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  • The Levels Adjustment Layer is a non destructive form of the Levels Adjustment for adjusting the lightness and darkness of the whole image or individual colour channels within that image. It does this by creating its own adjustment layer.

 Properties Panel

  1. Levels Adjustment icon.
  2. Mask. Click here to change to the Mask Properties as shown.
  3. Menu. Click to open as shown.
  4. Presets Panel. Click to see the drop-down options as shown.
  5. Channel Selector. Click to see the drop-down options as shown.
  6. Auto. Click for an Auto adjustment of Levels, or OPTION + CLICK for the Menu as shown. 
  7. The Histogram Panel.
  8. Eyedroppers. Use these to set the Black (Top), Grey (Middle) and White (Bottom) points respectively. 
  9. Warning. When the warning triangle shows it indicates that the Histogram is an estimate and may not be entirely accurate. Click it to sample again from a full image and it will disappear. 
  10. Greyscale Bar. This shows the tone of each point on the Histogram.
  11. Clipping Mask. Click this to Clip this layer to the Layer below, so that it only effects that layer.
  12. Before Icon. Click and hold to show the state before using Levels.
  13. Reset. Click this to reset Levels to the original state. 
  14. Layer Visibility. Click to toggle on and off. 
  15. Trash. Click to delete this Layer. 

Adjustment Sliders

  • 7. The Histogram. This is a Bar Chart with the height of each bar representing the amount of tone for that level on the Greyscale. The highest value always reaches to the top. 
  • 7a. Black Point Adjustment Slider with its numeric tone value shown below. 
  • 7b. Mid Grey Adjustment Slider with its numeric tone value shown below. 
  • 7c. White Point Adjustment Slider with its numeric tone value shown below. 
  • 10. The Greyscale Bar. This shows the tone of each point represented on the Histogram above it, and the actual value of tone that the sliders are at.
  • 10a. Black Point Output Adjustment Slider with its numeric tone value shown as the first value in the Output Levels below. 
  • 10b. White Point Output Adjustment Slider with its numeric tone value shown as the first value in the Output Levels below.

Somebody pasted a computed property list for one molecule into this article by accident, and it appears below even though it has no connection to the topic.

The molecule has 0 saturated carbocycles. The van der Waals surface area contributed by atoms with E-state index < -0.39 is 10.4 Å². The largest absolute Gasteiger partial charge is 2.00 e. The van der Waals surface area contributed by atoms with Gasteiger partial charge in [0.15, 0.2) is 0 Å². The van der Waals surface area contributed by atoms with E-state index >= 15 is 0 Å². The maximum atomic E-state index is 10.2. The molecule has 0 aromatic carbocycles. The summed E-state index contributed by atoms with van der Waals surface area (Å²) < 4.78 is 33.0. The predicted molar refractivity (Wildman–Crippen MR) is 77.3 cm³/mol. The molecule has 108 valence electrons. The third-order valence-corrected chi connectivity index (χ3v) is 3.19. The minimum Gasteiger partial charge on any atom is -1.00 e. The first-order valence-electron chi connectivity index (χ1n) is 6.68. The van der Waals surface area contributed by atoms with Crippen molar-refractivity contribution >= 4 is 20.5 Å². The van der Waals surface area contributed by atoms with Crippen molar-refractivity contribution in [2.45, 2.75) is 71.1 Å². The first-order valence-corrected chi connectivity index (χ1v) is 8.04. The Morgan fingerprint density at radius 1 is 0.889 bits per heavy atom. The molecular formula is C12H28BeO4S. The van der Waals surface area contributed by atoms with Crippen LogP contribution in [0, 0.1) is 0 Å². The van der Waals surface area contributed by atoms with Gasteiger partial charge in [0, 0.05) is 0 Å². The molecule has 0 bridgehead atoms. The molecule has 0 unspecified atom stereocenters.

How to Adjust Levels

  • If you move your Black Point (7a) to the right, then everything to the left of this will be pure black. This is ideal if your Histogram shows that there is no true black in the image.
  • Similarly moving your White Point to the left will make everything to its right pure white. 
  • While moving either Black Point (7a) or White Point (7c) keys if you press and hold the OPTION key the image will change to show the areas which have reached Maximum Black or Maximum White values. This is really useful to see where these points are and adjust the points so that no important detail is lost in the shadows or highlights.
  • The overall brightness of the image is controlled by the Mid Point Slider (7b).
  • The Eyedropper Tools (8) can be used to set the Black (Top), Grey (Middle) and White (Bottom) points respectively. However, once set these limit the Black Point (7a) and White Point (7c) sliders to make it difficult to get back to resetting these values.
  • If you don't want a pure black in your image you can move the Output Black Point Slider (10a) and the Maximum Black will then be reduced, and the actual value is shown in the Output Levels Box. Similarly with the Maximum White Point.

Adjusting Colour

  • The RGB drop-down list (5) can be used to select either the Red, Green or Blue Channel.
  • If you choose the Red Channel, then moving the Black Point (7a) removes red from the blacks and causes the shadows to go cyan. Similarly moving the White Point (7c) introduces reds into the highlights.
  • Similarly moving the Black Point Output Slider (10a) introduces red into the shadows, and moving the White Point Output Slider removes red from the whites and causes the highlights to turn cyan.
  • These effects are quite broad and lack much control, however you can use Blend If by Double Clicking on the Layer to mask this effect to specific tones more precisely.

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